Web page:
Oct 232013
 

Historic SaltaireSaltaire World Heritage Site is not a museum.  It is a living, breathing, exciting and vibrant place to visit, live in and work in.

It has a lifeblood coursing through it, consisting of its industry, commerce, educational establishments, shops, housing and the desire of its residents to develop a sense of community here.

Other model villages are preserved in the fromaldehyde of grants and subsidies.  Saltaire has to work hard at staying alive, adapting and developing in the modern age. Roger Clarke Front piece for his book “Penny for going”

The Salts Walks guides have been supporting Saltaire since 1996.  Firstly, in providing educational material and a resource for the groups market and also in raising thousands of pounds each year to help with projects like the restoration of the blue and white street signs and the grade one Saltaire United Reformed Church.

Saltaire village, now part of the Bradford Metropolitan District and just four miles from Bradford took 20 years to build.  It is one of  the finest examples of a Victorian model community in the world.  Built by the indomnitable Victorian Sir Tius Salt, he provided every facility his workers would need, but no pubs, no pawn shops and no police stations!

Salts Mill, which opened in 1853, once produced 30,000 yards of cloth a day.  Today it is better know for the 1853 Gallery, the world’s largest collection of artwork by Bradford born artist, David Hockney.  Paintings, photographss, even fax art hang from the heating pipes in superbly refurbished spinning rooms.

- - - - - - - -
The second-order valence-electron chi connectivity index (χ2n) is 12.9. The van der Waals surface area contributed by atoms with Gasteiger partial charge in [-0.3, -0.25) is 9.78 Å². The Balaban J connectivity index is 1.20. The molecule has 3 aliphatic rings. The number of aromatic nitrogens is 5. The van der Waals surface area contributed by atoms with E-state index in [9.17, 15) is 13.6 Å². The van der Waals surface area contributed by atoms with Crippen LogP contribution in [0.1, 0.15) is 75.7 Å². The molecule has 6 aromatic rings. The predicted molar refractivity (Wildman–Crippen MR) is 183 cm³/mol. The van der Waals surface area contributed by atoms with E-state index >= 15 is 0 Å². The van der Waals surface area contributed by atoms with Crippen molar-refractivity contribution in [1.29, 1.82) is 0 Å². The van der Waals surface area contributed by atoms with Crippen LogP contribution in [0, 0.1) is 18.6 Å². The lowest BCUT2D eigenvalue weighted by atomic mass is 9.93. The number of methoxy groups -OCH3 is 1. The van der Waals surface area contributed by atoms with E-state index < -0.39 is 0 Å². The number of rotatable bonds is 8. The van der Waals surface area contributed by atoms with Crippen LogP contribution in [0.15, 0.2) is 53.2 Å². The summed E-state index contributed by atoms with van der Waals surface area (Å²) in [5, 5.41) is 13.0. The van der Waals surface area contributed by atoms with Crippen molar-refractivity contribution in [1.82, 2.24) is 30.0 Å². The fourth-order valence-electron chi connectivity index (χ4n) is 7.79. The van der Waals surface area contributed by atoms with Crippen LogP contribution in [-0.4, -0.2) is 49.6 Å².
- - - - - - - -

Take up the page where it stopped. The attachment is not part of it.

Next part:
Today visitors stroll around the village, following one of the Salts Walks guides, marvelling at the neat rows of streets named after Sir Titus Salt’s family expressing amazement at the facilities he provided.  Starting at the ornate United Reformed Church, housing the carved Salt Family mausoleum, then moving past the elegant shops on Victoria Road and into the superb Grade 2* Victoria Hall to listen to the magnificent Wurlizter organ, bringing a great “glad to be alive” sound to the village.  Visitors take riverside walks through the wonderfully refurbished Roberts Park up to the Shipley Glen Tramway, riding on the funicular to the moors and beyond

Visitors then walk along the tow path of the Leeds and Liverpool canal to the Five Rise Locks at Bingley, which is a magnificent feat of engineering that raises the canal 60 feet.

 

 Posted by at 7:15 am

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